/ 22 August 2023

Godongwana: Too early for SA to discuss Swift alternative and de-dollarisation

Medium Budget 2022
Finance Minister Enoch Godongwana. (David Harrison/M&G)

Finance Minister Enoch Godongwana says it is premature for South Africa to enter the discourse about de-dollarisation and creating an alternative to the cross-border payments system Swift

Speaking on the sidelines of the state visit of Chinese President Xi Jinping at the Union Buildings on Tuesday, Godongwana underlined that South Africa’s trade is still largely skewed towards the West. Taken together, South Africa’s trade with the United States and the European Union dwarfs that with China, which has positioned itself as Washington’s main opponent in the battle for world economic primacy. 

Godongwana noted that 75% of South Africa’s foreign liabilities are linked to the US and Europe.

The state visit comes ahead of the official opening of the 15th Brics summit, taking place in Sandton, Johannesburg. It has been speculated that Brics members will discuss the introduction of a common Brics currency, as part of their bid to create an alternative to the US-dominated monetary system.

The sheer size of China’s economy compared to Brazil, Russia, India and South Africa makes it the dominant force in the alliance, which was formed in the fallout of the 2008 global financial crisis. It is also expected that China will push for the further internationalisation of the renminbi (RMB), as it seeks to expand its currency’s geographical reach. 

In a research note released ahead of the summit, Standard Bank noted that “a primary task that is uncontested amongst the Brics is the need to create mechanisms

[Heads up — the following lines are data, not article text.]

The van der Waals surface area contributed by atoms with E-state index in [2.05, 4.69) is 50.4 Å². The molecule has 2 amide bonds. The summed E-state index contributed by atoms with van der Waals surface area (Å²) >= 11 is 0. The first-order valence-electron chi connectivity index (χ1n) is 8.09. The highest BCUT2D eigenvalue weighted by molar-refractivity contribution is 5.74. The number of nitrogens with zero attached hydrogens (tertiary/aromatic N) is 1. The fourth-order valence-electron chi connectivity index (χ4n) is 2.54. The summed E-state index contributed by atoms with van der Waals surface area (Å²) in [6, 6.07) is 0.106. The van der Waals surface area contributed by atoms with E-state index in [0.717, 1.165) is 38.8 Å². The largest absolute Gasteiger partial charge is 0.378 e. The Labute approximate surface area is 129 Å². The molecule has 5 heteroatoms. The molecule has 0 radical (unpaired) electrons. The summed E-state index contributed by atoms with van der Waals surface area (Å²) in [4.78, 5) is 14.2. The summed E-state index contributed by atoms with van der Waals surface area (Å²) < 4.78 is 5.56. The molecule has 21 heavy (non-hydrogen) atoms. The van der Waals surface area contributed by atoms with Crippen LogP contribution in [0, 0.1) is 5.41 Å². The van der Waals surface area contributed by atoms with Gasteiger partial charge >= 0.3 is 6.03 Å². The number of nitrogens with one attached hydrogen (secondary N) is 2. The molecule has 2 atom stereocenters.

to expand local currency settlement and promote direct trading amongst the Brics 

currencies” . 

“Without doubt, China is keen to push for change in the international monetary system,” the research note added.

Since the Covid-19 pandemic, the People’s Bank of China has sought to strengthen the coordination between domestic and foreign currencies, facilitate market entities to use more renminbi and to promote innovation in the currency’s cross-border investment and financing, according to the Standard Bank note.

“In our view, the conversation around the creation of a Brics currency is a side note to the real topic, which is the expanded use of the Chinese RMB in Brics commercial exchanges. China is keen to push for change in the international monetary system, eager to expand the geographical reach of the RMB. This objective is uncontested amongst the Brics.”

Currency internationalisation efforts in China have helped prompt the world’s slow shift away from the dollar, although the greenback has maintained its dominance. In late March, China and Brazil reportedly struck a deal to do away with the dollar and to favour their own currencies in trade transactions.

The Brics summit is taking place against the backdrop of rising geopolitical tensions, as Russia’s aggression against Ukraine continues. Russia’s war on Ukraine prompted a wave of sanctions against Moscow, including the country’s ban from Swift, the global standard for payment and securities trade transactions.

In the wake of the sanctions, the renminbi replaced the US dollar as the most traded currency in Russia.